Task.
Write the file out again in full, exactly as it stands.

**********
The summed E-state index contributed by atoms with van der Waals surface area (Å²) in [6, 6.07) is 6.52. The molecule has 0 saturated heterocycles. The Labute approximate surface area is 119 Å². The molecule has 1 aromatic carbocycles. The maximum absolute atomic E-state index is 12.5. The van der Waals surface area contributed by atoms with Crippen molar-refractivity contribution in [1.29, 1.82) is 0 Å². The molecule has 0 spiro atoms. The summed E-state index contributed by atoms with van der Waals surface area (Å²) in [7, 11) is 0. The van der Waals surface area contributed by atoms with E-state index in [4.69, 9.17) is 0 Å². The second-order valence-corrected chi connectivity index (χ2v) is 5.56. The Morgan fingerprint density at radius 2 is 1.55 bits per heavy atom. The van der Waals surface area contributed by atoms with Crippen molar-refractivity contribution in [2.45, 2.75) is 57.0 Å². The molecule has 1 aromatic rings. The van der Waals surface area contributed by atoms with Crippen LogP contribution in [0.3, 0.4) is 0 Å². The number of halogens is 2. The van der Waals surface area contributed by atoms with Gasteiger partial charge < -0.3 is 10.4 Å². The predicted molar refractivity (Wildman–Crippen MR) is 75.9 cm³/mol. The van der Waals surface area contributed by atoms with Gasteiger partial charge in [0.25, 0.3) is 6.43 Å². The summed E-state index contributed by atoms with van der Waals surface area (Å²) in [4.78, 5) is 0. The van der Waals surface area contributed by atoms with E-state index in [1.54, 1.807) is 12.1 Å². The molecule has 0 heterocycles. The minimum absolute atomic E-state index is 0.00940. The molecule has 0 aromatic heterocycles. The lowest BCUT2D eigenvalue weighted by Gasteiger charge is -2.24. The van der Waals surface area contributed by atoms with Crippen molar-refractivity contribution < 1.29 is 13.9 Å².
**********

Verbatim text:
The summed E-state index contributed by atoms with van der Waals surface area (Å²) in [6, 6.07) is 6.52. The molecule has 0 saturated heterocycles. The Labute approximate surface area is 119 Å². The molecule has 1 aromatic carbocycles. The maximum absolute atomic E-state index is 12.5. The van der Waals surface area contributed by atoms with Crippen molar-refractivity contribution in [1.29, 1.82) is 0 Å². The molecule has 0 spiro atoms. The summed E-state index contributed by atoms with van der Waals surface area (Å²) in [7, 11) is 0. The van der Waals surface area contributed by atoms with E-state index in [4.69, 9.17) is 0 Å². The second-order valence-corrected chi connectivity index (χ2v) is 5.56. The Morgan fingerprint density at radius 2 is 1.55 bits per heavy atom. The van der Waals surface area contributed by atoms with Crippen molar-refractivity contribution in [2.45, 2.75) is 57.0 Å². The molecule has 1 aromatic rings. The van der Waals surface area contributed by atoms with Crippen LogP contribution in [0.3, 0.4) is 0 Å². The number of halogens is 2. The van der Waals surface area contributed by atoms with Gasteiger partial charge < -0.3 is 10.4 Å². The predicted molar refractivity (Wildman–Crippen MR) is 75.9 cm³/mol. The van der Waals surface area contributed by atoms with Gasteiger partial charge in [0.25, 0.3) is 6.43 Å². The summed E-state index contributed by atoms with van der Waals surface area (Å²) in [4.78, 5) is 0. The van der Waals surface area contributed by atoms with E-state index in [1.54, 1.807) is 12.1 Å². The molecule has 0 heterocycles. The minimum absolute atomic E-state index is 0.00940. The molecule has 0 aromatic heterocycles. The lowest BCUT2D eigenvalue weighted by Gasteiger charge is -2.24. The van der Waals surface area contributed by atoms with Crippen molar-refractivity contribution < 1.29 is 13.9 Å².